Neatly summarized, that standard requires the agency to sign off on clinical data — usually from two, well-controlled human studies — that prove a drug’s benefit outweighs any risks.

Over the last few years, biopharma has enjoyed an unprecedented loosening over just what it takes to clear that bar. Regulators are more willing to drop the second trial requirement ahead of an accelerated approval — particularly if they have an unmet medical need where patients are clamoring for a therapy.

That confirmatory trial the FDA demands can wait a few years. And most everyone in biopharma would tell you that’s the right thing for patients. They know its a tonic for everyone in the industry faced with pushing a drug through clinical development. And it’s helped inspire a global biotech boom.

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UP­DAT­ED: New play­ers are jump­ing in­to the scram­ble to de­vel­op a vac­cine as pan­dem­ic pan­ic spreads fast

When the CNN news crew in Wuhan caught wind of the Chinese government’s plan to quarantine the city of 11 million people, they made a run for one of the last trains out — their Atlanta colleagues urging them on. On the way to the train station, they were forced to skirt the local seafood market, where the coronavirus at the heart of a brewing outbreak may have taken root.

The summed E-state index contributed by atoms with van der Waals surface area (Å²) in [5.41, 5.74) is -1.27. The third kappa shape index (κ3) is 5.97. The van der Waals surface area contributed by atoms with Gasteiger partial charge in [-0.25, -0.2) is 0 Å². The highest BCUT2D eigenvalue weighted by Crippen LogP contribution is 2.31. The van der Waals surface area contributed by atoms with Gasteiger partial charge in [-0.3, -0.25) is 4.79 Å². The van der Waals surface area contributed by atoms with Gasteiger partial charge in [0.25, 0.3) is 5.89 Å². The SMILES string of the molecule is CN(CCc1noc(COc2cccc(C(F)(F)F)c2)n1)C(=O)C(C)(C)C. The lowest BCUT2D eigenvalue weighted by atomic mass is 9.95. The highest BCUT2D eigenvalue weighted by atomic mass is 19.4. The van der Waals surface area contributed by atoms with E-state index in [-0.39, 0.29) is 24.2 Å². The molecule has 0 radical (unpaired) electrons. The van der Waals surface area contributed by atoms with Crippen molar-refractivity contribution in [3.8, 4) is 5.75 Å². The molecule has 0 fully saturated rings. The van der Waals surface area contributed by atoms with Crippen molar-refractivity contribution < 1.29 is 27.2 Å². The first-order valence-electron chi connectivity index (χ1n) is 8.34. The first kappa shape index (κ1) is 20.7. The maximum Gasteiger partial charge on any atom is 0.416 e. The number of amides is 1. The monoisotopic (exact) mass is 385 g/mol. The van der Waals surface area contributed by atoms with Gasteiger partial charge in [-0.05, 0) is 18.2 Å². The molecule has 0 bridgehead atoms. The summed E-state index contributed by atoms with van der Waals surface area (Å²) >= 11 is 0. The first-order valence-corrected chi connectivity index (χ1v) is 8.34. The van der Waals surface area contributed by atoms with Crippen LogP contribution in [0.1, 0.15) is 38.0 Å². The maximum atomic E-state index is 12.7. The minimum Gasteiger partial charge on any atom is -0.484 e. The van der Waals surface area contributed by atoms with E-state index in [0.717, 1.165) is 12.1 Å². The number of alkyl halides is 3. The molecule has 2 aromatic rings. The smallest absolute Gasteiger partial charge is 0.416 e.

And they breathlessly reported every moment of the early morning dash.

In shuttering the city, triggering an exodus of masked residents who caught wind of the quarantine ahead of time, China signaled that they were prepared to take extreme actions to stop the spread of a virus that has claimed 17 lives, sickened many more and panicked people around the globe.

CNN helped illustrate how hard all that can be.

The early reaction in the biotech industry has been classic, with small-cap companies scrambling to headline efforts to step in fast. But there are also new players in the field with new tech that has been introduced since the last of a series of pandemic panics that could change the usual storylines. And they’re volunteering for a crash course in speeding up vaccine development — a field where overnight solutions have been impossible to prove.

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Wuhan virus out­break trig­gers in­evitable small-biotech ral­ly

Every few years, a public health crisis (think Ebola, Zika) spurred by a rogue pathogen triggers a small-biotech rally, as drugmakers emerge from the woodwork with ambitious plans to treat the mounting outbreak. In most cases, that enthusiasm never quite delivers.

Things are no different, as the coronavirus outbreak in Wuhan, China takes hold. There have been close to 300 confirmed human infections in China, and at least four deaths. Coronaviruses are a large family of viruses, which include MERS and SARS. On Tuesday, the CDC reported the virus was detected in a US traveler returning from Wuhan.